When you start up as a sole trader or partnership, you will be liable for a series of business-related taxes, as well as the ones you will have been used to as a normal employee.
Here are the main tax differences to be aware of, and what your liabilities are.
As an employee working for someone else, all you have to do is turn up every day and get a wage slip once a month. Your employer works out how much tax and National Insurance you have to pay and deducts it from your salary before you even see it. They even pay it to HMRC on your behalf.
As a self-employed person, this is all your responsibility.
The main difference as a sole trader is that you aren’t taxed on your salary, as you don’t really have one. Instead, you must work out how much profit your business makes, by deducting the costs of running your business from your revenue. This profit is what you must declare to HMRC and pay tax on.
Costs that you can claim include supplies to produce goods, rent on business premises, travel expenses, the costs of admin, and, of course, any employees.
Capital purchases such as equipment are typically offset against your tax over several years. This is the kind of thing your accountant will work out for you. Speaking generally though, the more legitimate business expenses you have, the less income tax you will pay.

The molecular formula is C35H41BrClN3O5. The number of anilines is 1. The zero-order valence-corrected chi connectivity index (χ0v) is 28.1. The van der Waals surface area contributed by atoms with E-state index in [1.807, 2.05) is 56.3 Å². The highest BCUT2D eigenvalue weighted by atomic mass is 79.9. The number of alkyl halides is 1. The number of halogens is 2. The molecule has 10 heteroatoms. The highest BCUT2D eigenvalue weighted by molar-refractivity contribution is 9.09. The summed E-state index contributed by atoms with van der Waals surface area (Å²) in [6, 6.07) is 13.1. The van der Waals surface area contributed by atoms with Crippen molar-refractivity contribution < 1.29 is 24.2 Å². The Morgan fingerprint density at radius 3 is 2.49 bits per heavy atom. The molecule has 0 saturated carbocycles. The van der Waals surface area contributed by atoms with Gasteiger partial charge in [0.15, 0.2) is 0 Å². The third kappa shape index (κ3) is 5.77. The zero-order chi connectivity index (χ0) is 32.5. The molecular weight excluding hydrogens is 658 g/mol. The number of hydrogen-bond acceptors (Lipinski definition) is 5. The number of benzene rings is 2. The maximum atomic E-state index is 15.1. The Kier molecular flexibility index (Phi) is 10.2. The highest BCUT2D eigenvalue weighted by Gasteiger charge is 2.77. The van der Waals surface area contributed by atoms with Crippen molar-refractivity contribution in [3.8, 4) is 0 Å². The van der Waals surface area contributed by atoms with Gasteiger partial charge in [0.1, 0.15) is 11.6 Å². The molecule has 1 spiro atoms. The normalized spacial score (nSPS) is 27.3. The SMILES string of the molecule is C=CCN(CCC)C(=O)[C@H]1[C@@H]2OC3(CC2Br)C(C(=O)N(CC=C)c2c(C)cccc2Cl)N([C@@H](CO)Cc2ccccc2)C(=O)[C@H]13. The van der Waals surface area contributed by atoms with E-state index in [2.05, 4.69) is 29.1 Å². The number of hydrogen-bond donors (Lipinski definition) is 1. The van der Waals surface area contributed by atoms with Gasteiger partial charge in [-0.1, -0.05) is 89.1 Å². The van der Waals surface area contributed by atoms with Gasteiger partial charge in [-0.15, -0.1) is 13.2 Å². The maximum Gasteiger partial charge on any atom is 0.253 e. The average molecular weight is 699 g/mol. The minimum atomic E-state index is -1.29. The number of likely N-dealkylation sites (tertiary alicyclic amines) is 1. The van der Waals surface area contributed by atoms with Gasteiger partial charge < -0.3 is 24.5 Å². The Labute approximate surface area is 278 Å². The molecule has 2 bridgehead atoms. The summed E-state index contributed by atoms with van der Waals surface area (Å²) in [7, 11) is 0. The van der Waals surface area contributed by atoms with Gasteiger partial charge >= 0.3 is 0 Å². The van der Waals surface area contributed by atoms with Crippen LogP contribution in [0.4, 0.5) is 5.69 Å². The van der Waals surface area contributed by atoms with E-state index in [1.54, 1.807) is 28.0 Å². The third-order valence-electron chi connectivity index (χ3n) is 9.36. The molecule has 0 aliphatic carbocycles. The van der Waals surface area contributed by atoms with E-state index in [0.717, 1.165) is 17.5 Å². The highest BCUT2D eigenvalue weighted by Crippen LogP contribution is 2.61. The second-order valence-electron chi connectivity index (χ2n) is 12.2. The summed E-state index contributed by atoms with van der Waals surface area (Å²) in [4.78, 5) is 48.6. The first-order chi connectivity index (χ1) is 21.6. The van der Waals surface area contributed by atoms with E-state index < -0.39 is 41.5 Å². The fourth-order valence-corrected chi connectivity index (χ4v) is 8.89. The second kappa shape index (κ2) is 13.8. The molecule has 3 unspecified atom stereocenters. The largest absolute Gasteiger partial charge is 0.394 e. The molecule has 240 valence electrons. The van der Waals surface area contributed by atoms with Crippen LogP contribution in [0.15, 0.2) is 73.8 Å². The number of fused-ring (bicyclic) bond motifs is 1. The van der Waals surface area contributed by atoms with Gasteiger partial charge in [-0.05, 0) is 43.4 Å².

Paying income tax
The current tax rates will determine how much of your profit you will pay as tax. Get used to putting a proportion of your revenue aside for tax from day one, and you could ultimately be in the pleasant situation of having more saved than your tax bill. Use a separate account to do this and avoid the temptation to raid the account unless it’s a dire emergency.
Every year HMRC will send you a self assessment tax return, where you work out your own tax bill. And you will have to make payments twice a year in instalments, known as payments on account.
NI is fairly simple when you are self-employed. Again, you pay these liabilities via the annual self assessment process.
For the 2021/22 tax year, you pay Class 2 contributions at a fixed rate of £3.05 a week, and if your profit is more than £9,568 a year, you will pay additional Class 4 contributions @ 9% of your total annual profits. You pay 2% on profits above £50,270. For the latest NI rates, read our guide to NI for small firms.
Are you self employed?
Employment status rules may determine whether or not you are ‘self employed’ or ’employed’, as per HMRC’s use of each term.
It is possible to be employed by someone and run your business as a self-employed person, even if it’s only on a part-time basis.
If you are running a limited company, and work as a contractor or freelancer, you should also ensure that your working conditions, as well as any contract terms, show clearly that you are in ‘business on your account’, not merely an employee still in the commonly understood sense of the word, otherwise you may be caught by the IR35 rules.
One tax that will be new to you as a self-employed person is Value Added Tax, which you already pay when you buy goods.
VAT is a tax that is collected by businesses on behalf of the government. Once registered, you must charge it to your clients, and pass it onto HMRC with a VAT return.
It is compulsory to register for, and start collecting, VAT when your revenue for the previous 12 months is more than £85,000 (from April 2021).
This is a rolling period so keep a close eye on your turnover, as you will be fined if you don’t register within 30 days of reaching the VAT registration threshold.
Last updated - 6th October, 2016